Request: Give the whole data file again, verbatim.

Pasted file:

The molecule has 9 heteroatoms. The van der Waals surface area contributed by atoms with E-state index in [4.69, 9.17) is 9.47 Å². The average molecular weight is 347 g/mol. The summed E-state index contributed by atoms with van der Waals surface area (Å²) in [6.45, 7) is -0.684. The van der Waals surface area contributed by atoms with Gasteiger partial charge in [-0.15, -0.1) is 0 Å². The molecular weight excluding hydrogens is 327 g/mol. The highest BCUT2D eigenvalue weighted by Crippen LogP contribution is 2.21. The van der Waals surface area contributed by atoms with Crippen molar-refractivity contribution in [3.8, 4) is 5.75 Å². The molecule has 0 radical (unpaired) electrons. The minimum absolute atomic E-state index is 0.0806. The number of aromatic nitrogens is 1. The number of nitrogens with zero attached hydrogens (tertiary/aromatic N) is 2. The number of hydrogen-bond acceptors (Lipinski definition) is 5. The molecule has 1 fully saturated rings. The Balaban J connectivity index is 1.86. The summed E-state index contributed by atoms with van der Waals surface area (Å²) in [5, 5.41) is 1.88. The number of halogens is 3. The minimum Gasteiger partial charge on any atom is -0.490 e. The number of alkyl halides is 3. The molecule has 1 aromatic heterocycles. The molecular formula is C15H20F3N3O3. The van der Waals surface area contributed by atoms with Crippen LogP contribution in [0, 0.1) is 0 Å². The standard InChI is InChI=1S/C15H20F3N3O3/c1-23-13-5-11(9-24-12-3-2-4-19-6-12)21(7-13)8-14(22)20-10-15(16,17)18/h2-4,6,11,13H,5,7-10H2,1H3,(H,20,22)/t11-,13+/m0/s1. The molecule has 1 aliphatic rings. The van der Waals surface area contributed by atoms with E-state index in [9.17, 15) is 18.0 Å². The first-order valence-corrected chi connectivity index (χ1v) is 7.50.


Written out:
The molecule has 9 heteroatoms. The van der Waals surface area contributed by atoms with E-state index in [4.69, 9.17) is 9.47 Å². The average molecular weight is 347 g/mol. The summed E-state index contributed by atoms with van der Waals surface area (Å²) in [6.45, 7) is -0.684. The van der Waals surface area contributed by atoms with Gasteiger partial charge in [-0.15, -0.1) is 0 Å². The molecular weight excluding hydrogens is 327 g/mol. The highest BCUT2D eigenvalue weighted by Crippen LogP contribution is 2.21. The van der Waals surface area contributed by atoms with Crippen molar-refractivity contribution in [3.8, 4) is 5.75 Å². The molecule has 0 radical (unpaired) electrons. The minimum absolute atomic E-state index is 0.0806. The number of aromatic nitrogens is 1. The number of nitrogens with zero attached hydrogens (tertiary/aromatic N) is 2. The number of hydrogen-bond acceptors (Lipinski definition) is 5. The molecule has 1 fully saturated rings. The Balaban J connectivity index is 1.86. The summed E-state index contributed by atoms with van der Waals surface area (Å²) in [5, 5.41) is 1.88. The number of halogens is 3. The minimum Gasteiger partial charge on any atom is -0.490 e. The number of alkyl halides is 3. The molecule has 1 aromatic heterocycles. The molecular formula is C15H20F3N3O3. The van der Waals surface area contributed by atoms with Crippen LogP contribution in [0, 0.1) is 0 Å². The standard InChI is InChI=1S/C15H20F3N3O3/c1-23-13-5-11(9-24-12-3-2-4-19-6-12)21(7-13)8-14(22)20-10-15(16,17)18/h2-4,6,11,13H,5,7-10H2,1H3,(H,20,22)/t11-,13+/m0/s1. The molecule has 1 aliphatic rings. The van der Waals surface area contributed by atoms with E-state index in [9.17, 15) is 18.0 Å². The first-order valence-corrected chi connectivity index (χ1v) is 7.50.